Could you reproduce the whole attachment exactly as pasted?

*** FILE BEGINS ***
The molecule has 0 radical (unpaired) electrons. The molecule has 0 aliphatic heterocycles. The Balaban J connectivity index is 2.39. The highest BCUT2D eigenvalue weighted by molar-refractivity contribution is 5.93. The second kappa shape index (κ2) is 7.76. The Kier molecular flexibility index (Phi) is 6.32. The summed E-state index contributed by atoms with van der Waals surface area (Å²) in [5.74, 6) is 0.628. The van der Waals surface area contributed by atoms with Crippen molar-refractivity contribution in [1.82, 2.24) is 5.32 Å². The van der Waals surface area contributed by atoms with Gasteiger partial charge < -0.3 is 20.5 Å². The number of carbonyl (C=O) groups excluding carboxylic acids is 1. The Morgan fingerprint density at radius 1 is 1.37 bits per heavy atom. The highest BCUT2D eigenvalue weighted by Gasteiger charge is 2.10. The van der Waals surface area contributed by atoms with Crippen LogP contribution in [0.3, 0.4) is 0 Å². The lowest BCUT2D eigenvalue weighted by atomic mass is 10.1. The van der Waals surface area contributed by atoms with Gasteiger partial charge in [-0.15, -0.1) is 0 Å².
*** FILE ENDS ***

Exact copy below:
The molecule has 0 radical (unpaired) electrons. The molecule has 0 aliphatic heterocycles. The Balaban J connectivity index is 2.39. The highest BCUT2D eigenvalue weighted by molar-refractivity contribution is 5.93. The second kappa shape index (κ2) is 7.76. The Kier molecular flexibility index (Phi) is 6.32. The summed E-state index contributed by atoms with van der Waals surface area (Å²) in [5.74, 6) is 0.628. The van der Waals surface area contributed by atoms with Crippen molar-refractivity contribution in [1.82, 2.24) is 5.32 Å². The van der Waals surface area contributed by atoms with Gasteiger partial charge < -0.3 is 20.5 Å². The number of carbonyl (C=O) groups excluding carboxylic acids is 1. The Morgan fingerprint density at radius 1 is 1.37 bits per heavy atom. The highest BCUT2D eigenvalue weighted by Gasteiger charge is 2.10. The van der Waals surface area contributed by atoms with Crippen LogP contribution in [0.3, 0.4) is 0 Å². The lowest BCUT2D eigenvalue weighted by atomic mass is 10.1. The van der Waals surface area contributed by atoms with Gasteiger partial charge in [-0.15, -0.1) is 0 Å².